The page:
It is striking just how many verses of the central hymn of the most widely attended service in the Orthodox Church assert that Christ’s passion, death, and resurrection provide salvation to everyone—yes, everyone. If hymnography reflects the prayer and thinking of the community, what might this contribute to the millennia-long debate about Universal salvation?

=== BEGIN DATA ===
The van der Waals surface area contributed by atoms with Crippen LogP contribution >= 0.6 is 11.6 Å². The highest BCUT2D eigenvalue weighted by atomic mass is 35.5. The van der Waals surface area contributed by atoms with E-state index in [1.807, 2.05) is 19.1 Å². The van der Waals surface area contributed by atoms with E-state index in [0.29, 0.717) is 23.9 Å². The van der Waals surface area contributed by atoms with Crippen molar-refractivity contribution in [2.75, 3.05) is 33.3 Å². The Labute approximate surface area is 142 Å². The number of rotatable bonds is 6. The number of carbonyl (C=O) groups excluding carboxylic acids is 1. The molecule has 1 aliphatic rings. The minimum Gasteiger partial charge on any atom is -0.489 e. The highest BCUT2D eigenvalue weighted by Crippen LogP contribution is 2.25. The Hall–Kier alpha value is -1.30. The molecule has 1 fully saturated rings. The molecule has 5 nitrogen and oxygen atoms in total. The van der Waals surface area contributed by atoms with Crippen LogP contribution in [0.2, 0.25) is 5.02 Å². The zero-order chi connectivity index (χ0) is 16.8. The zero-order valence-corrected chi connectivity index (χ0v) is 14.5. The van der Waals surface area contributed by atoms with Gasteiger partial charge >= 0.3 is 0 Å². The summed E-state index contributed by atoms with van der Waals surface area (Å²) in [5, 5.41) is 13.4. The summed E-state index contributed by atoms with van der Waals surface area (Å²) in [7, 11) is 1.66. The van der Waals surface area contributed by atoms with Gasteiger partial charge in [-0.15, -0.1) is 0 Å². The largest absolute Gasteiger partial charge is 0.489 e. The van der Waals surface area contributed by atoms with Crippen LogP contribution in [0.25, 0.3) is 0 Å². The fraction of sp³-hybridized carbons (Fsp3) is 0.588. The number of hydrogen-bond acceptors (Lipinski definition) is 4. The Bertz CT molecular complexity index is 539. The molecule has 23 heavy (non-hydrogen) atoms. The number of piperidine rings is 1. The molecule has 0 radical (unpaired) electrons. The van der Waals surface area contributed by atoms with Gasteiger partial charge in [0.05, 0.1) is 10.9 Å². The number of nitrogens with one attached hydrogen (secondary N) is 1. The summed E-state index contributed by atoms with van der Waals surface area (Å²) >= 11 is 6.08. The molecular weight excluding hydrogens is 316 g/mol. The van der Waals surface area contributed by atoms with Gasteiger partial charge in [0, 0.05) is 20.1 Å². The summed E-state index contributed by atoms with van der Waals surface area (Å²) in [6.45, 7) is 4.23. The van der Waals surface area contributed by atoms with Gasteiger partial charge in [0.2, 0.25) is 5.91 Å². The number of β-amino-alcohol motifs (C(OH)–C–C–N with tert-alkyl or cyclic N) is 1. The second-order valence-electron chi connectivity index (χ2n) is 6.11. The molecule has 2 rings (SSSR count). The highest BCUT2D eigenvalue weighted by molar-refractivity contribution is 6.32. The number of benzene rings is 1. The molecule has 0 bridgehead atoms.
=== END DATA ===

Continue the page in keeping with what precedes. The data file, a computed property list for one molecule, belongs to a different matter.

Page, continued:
Technically, the Good Friday service that contains the Lamentation is a Saturday morning (Matins) service that was moved to Friday evening for practical reasons. The Lamentation, as appears in the Triodion service book, consists of 185 short independent hymns, the Praises, which are interspersed with verses from Psalm 118 (119), the longest of the Psalms. The Lamentation is divided into three sections, or Stases. Usually, only a part of the 185 hymns are performed in parishes, chosen by the chanters at will. While the Lamentation likely reflects much older theological ideas, it is noteworthy that the service, like all of the Holy Week services, was developed after the fall of Byzantium.Continue reading